In this article, we will see how hotel revenue managers leverage hospitality business intelligence from hotel booking pace report to forecast demand more accurately, and optimize revenue with informed decisions.
What is Business Intelligence?
Business Intelligence or BI is the term used to describe sharing of the right information across the enterprise, with the right people, at the right time. BI enables information workers or business users to make decisions and act up on this information in a timely manner. BI measures the success of your business performance. It provides in-depth insights into your past, present and future business activities, so you can answer the questions:
- What happened?
- What is happening?
- What is going to happen?
With the answers obtained, you can decide what you want to happen.
Often times BI is misunderstood to be the set of tools and technology that go into developing the BI solution. However, technology is just one piece needed to complete the BI jigsaw puzzle. BI must be seen as a solution. What makes BI possible as a solution is not technology alone, but your own business domain expertise. Tools and technology are vehicles of delivering successful BI solutions. Technology experts working together with business domain experts make BI successful.
BI for hotels, resorts and casinos
The application of BI within the hospitality industry is not a new concept. Large, successful chains became successful by embedding BI into their business processes and decision making. They are reaping BI’s benefits ranging from higher customer satisfaction, more repeat stays and higher RevPAC (revenue per available customer) to higher profits and record-high RevPAR (revenue per available room).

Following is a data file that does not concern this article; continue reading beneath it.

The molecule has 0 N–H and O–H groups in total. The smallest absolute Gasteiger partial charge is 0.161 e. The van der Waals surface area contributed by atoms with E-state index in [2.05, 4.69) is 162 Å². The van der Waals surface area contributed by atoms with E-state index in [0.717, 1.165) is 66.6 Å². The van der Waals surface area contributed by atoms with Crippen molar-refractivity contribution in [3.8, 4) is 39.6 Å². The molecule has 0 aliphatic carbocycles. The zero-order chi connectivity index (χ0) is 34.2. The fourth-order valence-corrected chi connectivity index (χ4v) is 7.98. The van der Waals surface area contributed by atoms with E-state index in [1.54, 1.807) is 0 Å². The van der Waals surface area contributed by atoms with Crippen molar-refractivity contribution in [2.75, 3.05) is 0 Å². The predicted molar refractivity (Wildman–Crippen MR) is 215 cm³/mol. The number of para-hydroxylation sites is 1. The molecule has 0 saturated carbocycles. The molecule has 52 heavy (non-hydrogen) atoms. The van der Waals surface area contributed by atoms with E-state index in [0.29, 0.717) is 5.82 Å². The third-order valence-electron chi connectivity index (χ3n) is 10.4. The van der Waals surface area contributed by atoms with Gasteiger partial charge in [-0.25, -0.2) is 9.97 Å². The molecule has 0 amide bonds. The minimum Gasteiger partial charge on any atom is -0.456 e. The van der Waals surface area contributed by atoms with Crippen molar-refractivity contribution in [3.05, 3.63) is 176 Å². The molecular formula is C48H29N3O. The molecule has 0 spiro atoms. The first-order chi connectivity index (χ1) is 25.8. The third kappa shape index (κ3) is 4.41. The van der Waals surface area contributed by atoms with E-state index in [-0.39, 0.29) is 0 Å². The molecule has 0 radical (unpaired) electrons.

Why smaller hospitality chains lagged behind in BI adoption
A few ahead-of-the-curve independent chains attempted to deploy BI in the last decade. Some succeeded, some failed, while others failed miserably. Reasons contributing to a failure were numerous, such as lack of vision, lack of technical knowhow, or simply, insufficient business user involvement in the project. Those who eventually saw the benefits, also experienced budget overruns, challenges with user adoption, and sluggish return on investment. Other independent chains stayed away from BI because not only had the technology price-tag been prohibitive, but the talent to deploy and use the technology had also been scarce. Today, although the technology talent is still relatively scarce, the situation is improving with BI technology becoming affordable and mainstream. Nowadays, database vendors package an OLAP (On-line Analytical Processing) server along with their database engine. Moreover, the technology is becoming easier to deploy, and end-user tools’ usability is improving significantly. As a result, BI today is no longer a far-fetched dream for independent hotels and chains, that it was five or 10 years ago.
BI in Revenue Management
In this article, we will see how revenue managers act upon the intelligence and make informed decisions to optimize revenue